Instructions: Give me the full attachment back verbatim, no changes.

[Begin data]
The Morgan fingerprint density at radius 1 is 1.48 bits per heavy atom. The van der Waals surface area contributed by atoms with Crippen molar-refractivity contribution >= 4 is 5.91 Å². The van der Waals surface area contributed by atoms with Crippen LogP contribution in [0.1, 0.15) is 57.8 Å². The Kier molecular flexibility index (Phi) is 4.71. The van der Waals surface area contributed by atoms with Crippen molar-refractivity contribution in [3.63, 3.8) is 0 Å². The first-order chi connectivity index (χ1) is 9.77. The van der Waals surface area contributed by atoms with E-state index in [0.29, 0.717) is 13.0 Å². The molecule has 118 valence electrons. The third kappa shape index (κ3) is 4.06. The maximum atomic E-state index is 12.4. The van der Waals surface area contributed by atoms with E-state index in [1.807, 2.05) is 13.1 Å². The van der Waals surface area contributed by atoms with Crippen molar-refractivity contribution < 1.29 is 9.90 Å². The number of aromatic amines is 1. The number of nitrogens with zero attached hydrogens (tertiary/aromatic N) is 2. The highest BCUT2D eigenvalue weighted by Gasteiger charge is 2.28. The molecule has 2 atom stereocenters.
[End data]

The Morgan fingerprint density at radius 1 is 1.48 bits per heavy atom. The van der Waals surface area contributed by atoms with Crippen molar-refractivity contribution >= 4 is 5.91 Å². The van der Waals surface area contributed by atoms with Crippen LogP contribution in [0.1, 0.15) is 57.8 Å². The Kier molecular flexibility index (Phi) is 4.71. The van der Waals surface area contributed by atoms with Crippen molar-refractivity contribution in [3.63, 3.8) is 0 Å². The first-order chi connectivity index (χ1) is 9.77. The van der Waals surface area contributed by atoms with E-state index in [0.29, 0.717) is 13.0 Å². The molecule has 118 valence electrons. The third kappa shape index (κ3) is 4.06. The maximum atomic E-state index is 12.4. The van der Waals surface area contributed by atoms with E-state index in [1.807, 2.05) is 13.1 Å². The van der Waals surface area contributed by atoms with Crippen molar-refractivity contribution < 1.29 is 9.90 Å². The number of aromatic amines is 1. The number of nitrogens with zero attached hydrogens (tertiary/aromatic N) is 2. The highest BCUT2D eigenvalue weighted by Gasteiger charge is 2.28. The molecule has 2 atom stereocenters.